Prosecutors Target Fake COVID-19 Immunization and Vaccination Cards

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Prosecutors Target Fake COVID-19 Immunization and Vaccination Cards

In the first federal prosecution related to fraudulent vaccination cards and immunizations for the COVID-19 virus, a California neuropathic doctor, Juli Mazi, pled guilty to fraud and false healthcare statements. The doctor sold forged COVID-19 vaccination cards and fake homeoprophylaxis immunization “pellets” that she falsely claimed granted lifelong protection from the virus.

Mazi provided over 100 individuals with fake immunization pellets and cards for their children to attend schools. Prosecutors alleged Mazi profited off the sale of cards and knew these fake immunization pellets and cards would mislead schools into believing children were immunized from childhood illnesses, endangering the well-being of children and the general public. Mazi also provided over 200 individuals with fake immunization cards, which stated that individuals received the Moderna vaccine.

The case is United States v. Mazi, Case No.3:22-cr-00036 (N.D. Cal.).

Read the DOJ press release here.

Lawsuit Over Doctor’s Intent in Opioid “Pill Mill” Prescription Cases Reaches SCOTUS

On March 1, the US Supreme Court heard an oral argument in Ruan et al. v. United States, in which the government claimed doctors Xiulu Ruan and Shakeel Khan operated a “pill mill” by prescribing high volumes of powerful drugs and controlled substances. The Supreme Court heard an argument on the extent to which a medical practitioner’s good faith intent plays into such criminal prosecutions.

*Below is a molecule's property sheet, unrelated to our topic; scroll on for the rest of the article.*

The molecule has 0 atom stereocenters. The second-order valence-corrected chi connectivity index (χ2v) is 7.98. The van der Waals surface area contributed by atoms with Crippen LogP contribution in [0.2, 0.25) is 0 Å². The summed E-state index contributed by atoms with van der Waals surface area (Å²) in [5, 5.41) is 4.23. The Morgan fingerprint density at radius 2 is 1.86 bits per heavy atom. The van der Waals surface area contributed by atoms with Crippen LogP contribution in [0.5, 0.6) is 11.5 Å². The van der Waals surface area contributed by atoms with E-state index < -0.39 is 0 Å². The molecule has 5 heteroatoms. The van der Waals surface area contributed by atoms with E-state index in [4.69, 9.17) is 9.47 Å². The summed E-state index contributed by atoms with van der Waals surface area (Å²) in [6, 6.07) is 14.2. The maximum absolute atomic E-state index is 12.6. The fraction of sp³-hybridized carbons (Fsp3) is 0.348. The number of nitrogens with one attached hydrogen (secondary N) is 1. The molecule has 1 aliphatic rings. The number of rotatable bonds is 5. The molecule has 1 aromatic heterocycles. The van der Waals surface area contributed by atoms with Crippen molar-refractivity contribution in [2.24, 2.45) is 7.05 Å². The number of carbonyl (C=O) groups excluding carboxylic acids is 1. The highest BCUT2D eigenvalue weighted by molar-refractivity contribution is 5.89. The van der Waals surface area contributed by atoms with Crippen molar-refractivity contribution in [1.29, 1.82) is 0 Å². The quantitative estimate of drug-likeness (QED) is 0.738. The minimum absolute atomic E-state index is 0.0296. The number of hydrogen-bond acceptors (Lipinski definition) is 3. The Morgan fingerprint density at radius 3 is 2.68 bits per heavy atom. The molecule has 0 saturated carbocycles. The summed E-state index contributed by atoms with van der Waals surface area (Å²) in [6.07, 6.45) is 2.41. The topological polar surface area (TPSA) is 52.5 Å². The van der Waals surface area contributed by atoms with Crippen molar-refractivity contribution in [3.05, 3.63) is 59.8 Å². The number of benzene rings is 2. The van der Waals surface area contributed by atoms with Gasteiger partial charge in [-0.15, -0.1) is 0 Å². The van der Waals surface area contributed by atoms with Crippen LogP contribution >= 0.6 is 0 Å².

In the two lower court cases in Alabama and Wyoming, the government claimed that the doctors overprescribed controlled substances, including opioids, for a financial benefit, and were responsible for issuing 300,000 prescriptions between 2011 and 2015. The doctors allegedly sold such unlawful prescriptions for large amounts of opioid pills for cash. The district courts denied the doctors’ proposed jury instruction on a good-faith defense, and the doctors were subsequently convicted and sentenced to over 20 years in prison. The 10th and 11th Circuit Courts of Appeals upheld the lower courts’ decisions, and the Supreme Court granted the doctors’ certiorari petitions.

During oral argument, defense counsel for the petitioners argued that doctors are afforded a good-faith defense and discretion when treating patients, according to US v. Moore. They also argued that discounting good-faith as a defense in criminal prosecutions will impede medical research and that state medical boards, not federal prosecutors, should police medical competence. Depending on its final decision, the Supreme Court could create a new standard by which medical practitioners can be criminally prosecuted for prescribing controlled substances.

The case is Ruan et al. v. United States, Nos. 20-1410 and 21-5261, 2022 WL 606592 (US Mar. 1, 2022).

Largest Online Darknet Marketplace Dismantled 

On April 5, the Justice Department assisted in the seizure of the world’s largest and longest running darknet market, Hydra Market (Hydra), which was an online criminal marketplace that accounted for approximately 80% of all darknet market-related cryptocurrency transactions. The darknet is a key online marketplace for the sale of illicit substances and money laundering services, servicing thousands of buyers and transactions. Hydra had enabled users from mainly Russian-speaking countries to buy and sell illicit goods and services, including stolen financial information, illegal drugs, and fraudulent identification documents conducted through cryptocurrency transactions. Amongst other goods, Hydra sold fake US passports, drivers’ licenses, and hacking tools. The marketplace had received around $5.2 billion in cryptocurrency throughout its running.

FBI Director, Christopher Wray, stated that the seizure of Hydra, which enabled digital infrastructures to support Russian cybercriminals, drug traffickers, money launderers, and cryptocurrency tumblers, is an example of the FBI’s strategy; to “broadly target the entire illicit ecosystem that drives and enables crimes.”

Read the DOJ press release here.


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